Here is an abbreviated list of the people and works cited in The Atlantic’s 1859 essay “Ought Women to Learn the Alphabet?”: Socrates, Joan of Arc, Moliere, Ovid, Sappho, Charlemagne, Mohammed, Boaz, the Amazons, the Encyclopedie, Penelope, Lucretia, Madame Gacon Dufour, Mary Wollstonecraft, Francis Bacon, Saint Brigitta, Archimedia, Samuel Coleridge, Baron Alderson, the “Hindoo dramas,” the “Gentoo code,” Suleiman Bey, Luduvico Domenichi, Margaret Boufflet, Cornelius Agrippa, Louis Aggasiz, Voltaire, Richelieu, Moses, St. Augustine, Minerva, Neptune, Varro, Aristotle, Acidalius, Foissart, Theophilus Parsons, Barthold Niebuhr, Dr. Maginn, Propezia de Rossi, Xenophon, Madame Lagrange, Florence Nightingale, the Sisters of Charity, Charles Lamb, Catherine the Great, el Cid, Elizabeth Barrett Browning, Margaret Fuller, John Quincy Adams, John Smith, Pythagoras, Confucius, God, Mammon, Adam, Eve, Cinderella.
I mean. Granted, any old hack can toss around historical references for the sake of authorial aggrandizement—“I not only use all the brains that I have,” Woodrow Wilson once remarked, “but all that I can borrow”—but the sweeping stuff on display in “Ought Women” offers no evidence of the smug or the smarmy or the general gilding of lilies. Instead, this glorious goulash of intellectual history is summoned in the service of an important, and for 1859 an extremely prescient, argument: that women have been limited in their achievements not because they are innately inferior to men, but because economic and cultural conditions, complex and basic at the same time, have kept them from realizing their intellectual potential.
One of those conditions: women being prevented, in most cases, from knowing the alphabet.
The essay’s title, to be clear, is not an earnest one. Arguments, their purpose notwithstanding, confer a kind of concession to a premise, and “ought women to learn the alphabet?” is not, here, being granted the dignity of debate. Instead, the question—posed explicitly by the French satirist Sylvain Maréchal in 1801, but implicitly by the nameless cadre of people and circumstances we tend to group together as “the status quo”—is being mocked. “Should the ladyfolk learn to read and write,” even back in 1859, was not an interesting thing to consider; what was interesting, though—and what remains relevant more than 150 years later—are the circumstances that led to such a question being asked in the first place. “Ought Women” is a reflection on what the alphabet means when a great swath of humanity has been prevented from enjoying it. It is a meditation on the idea that education is empowerment. It marshals history to preemptively silence its own defectors.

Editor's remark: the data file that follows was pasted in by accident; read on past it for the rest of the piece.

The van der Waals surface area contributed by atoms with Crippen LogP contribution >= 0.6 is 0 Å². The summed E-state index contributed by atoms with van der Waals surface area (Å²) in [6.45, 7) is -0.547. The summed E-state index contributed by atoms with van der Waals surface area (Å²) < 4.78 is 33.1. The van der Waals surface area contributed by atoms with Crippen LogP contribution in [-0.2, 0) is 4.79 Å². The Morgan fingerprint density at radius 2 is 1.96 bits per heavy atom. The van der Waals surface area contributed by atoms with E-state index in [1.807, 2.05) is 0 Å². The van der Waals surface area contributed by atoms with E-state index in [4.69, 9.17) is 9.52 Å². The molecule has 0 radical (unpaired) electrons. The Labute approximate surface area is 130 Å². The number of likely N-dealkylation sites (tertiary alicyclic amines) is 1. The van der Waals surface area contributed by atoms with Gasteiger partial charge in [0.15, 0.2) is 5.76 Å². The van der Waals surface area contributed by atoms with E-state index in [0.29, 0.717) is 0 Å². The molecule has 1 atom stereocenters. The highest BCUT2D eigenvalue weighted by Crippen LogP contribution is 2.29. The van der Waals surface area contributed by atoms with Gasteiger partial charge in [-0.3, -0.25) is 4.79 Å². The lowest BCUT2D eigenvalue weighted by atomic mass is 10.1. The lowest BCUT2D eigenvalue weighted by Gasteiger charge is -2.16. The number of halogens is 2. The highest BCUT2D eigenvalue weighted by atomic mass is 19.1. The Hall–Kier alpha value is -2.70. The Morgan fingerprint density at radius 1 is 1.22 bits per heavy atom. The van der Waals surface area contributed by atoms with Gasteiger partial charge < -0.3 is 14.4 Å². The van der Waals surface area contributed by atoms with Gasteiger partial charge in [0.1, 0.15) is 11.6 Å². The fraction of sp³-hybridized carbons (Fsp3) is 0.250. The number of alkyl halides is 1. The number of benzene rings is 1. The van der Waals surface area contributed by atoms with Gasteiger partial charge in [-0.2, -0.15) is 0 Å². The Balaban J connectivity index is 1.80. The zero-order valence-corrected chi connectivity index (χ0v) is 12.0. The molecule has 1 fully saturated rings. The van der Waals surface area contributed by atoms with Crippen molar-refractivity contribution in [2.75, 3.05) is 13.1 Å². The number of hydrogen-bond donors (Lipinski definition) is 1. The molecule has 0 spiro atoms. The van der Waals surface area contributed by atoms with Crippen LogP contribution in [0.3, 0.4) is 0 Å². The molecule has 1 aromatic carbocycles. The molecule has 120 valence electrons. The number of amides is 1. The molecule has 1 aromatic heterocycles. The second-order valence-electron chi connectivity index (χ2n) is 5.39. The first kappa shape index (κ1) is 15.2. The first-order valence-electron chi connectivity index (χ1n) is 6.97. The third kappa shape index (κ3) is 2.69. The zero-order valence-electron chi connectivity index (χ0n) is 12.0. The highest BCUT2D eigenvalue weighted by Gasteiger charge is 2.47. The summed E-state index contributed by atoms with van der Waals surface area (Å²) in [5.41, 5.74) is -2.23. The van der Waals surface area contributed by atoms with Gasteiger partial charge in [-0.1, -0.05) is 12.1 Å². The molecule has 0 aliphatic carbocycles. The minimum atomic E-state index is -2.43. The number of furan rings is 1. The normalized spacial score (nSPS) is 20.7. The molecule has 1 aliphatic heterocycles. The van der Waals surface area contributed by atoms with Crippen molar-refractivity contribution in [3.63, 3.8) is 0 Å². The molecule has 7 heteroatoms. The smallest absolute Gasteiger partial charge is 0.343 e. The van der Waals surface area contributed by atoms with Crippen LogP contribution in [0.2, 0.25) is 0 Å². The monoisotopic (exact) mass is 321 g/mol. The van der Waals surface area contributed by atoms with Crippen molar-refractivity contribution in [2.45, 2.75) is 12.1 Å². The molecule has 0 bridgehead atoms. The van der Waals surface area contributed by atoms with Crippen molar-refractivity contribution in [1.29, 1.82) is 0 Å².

As in, for example:
We venture to assert, then, that woman's social inferiority, in the past, has been, to a great extent, a legitimate thing. To all appearance, history would have been impossible without it, just as it would have been impossible without an epoch of war and slavery. It is simply a matter of social progress, a part of the succession of civilizations. The past has been, and inevitably, a period of ignorance, of engrossing physical necessities, and of brute force,—not of freedom, of philanthropy, and of culture. During that lower epoch, woman was necessarily an inferior,—degraded by abject labor, even in time of peace,—degraded uniformly by war, chivalry to the contrary notwithstanding. Behind all the courtesies of Amadis and the Cid lay the stern fact,—woman a child or a toy. The flattering troubadours chanted her into a poet's paradise; but, alas! That kingdom of heaven suffered violence, and the violent took it by force. The truth simply was, that her time had not come.
And now, the essay declares, her time has.
The argument against each new emancipation of woman is precisely that always made against the liberation of serfs and the enfranchisement of plebeians,—that the new position will take them from their legitimate business. "How can he [or she] get wisdom that holdeth the plough, [or the broom,]—whose talk is of bullocks [or of babies]?" Yet the American farmer has already emancipated himself from these fancied incompatibilities, and so will the farmer's wife.
The broad axis of this argument—nature versus nurture, privilege and the lack of it, the coming of women, if not the end of men—feels, today, frustrating in its freshness. But "Ought Women" also gives us denizens of 2015 a good reason for optimism. The essay’s author, listed as “Anonymous” in its first publication in The Atlantic, was later revealed to be Thomas Wentworth Higgins (who was, among many other things, Emily Dickinson’s mentor). Higgins would go on to reprint the piece in his 1881 collection Women and the Alphabet. In the introduction to that book, he describes the impact that "Ought Women" had in its time. He notes, among other things, "a report that it was the perusal of this essay which led the late Miss Sophia Smith to the founding of the women’s college bearing her name at Northampton, Massachusetts.”
An essay that begins with the question of women learning the alphabet and ends with the founding of a college for women. It's hard to imagine a better testament—to a sweeping knowledge of history, to being on the right side of that history, and to the power of an idea whose time has come.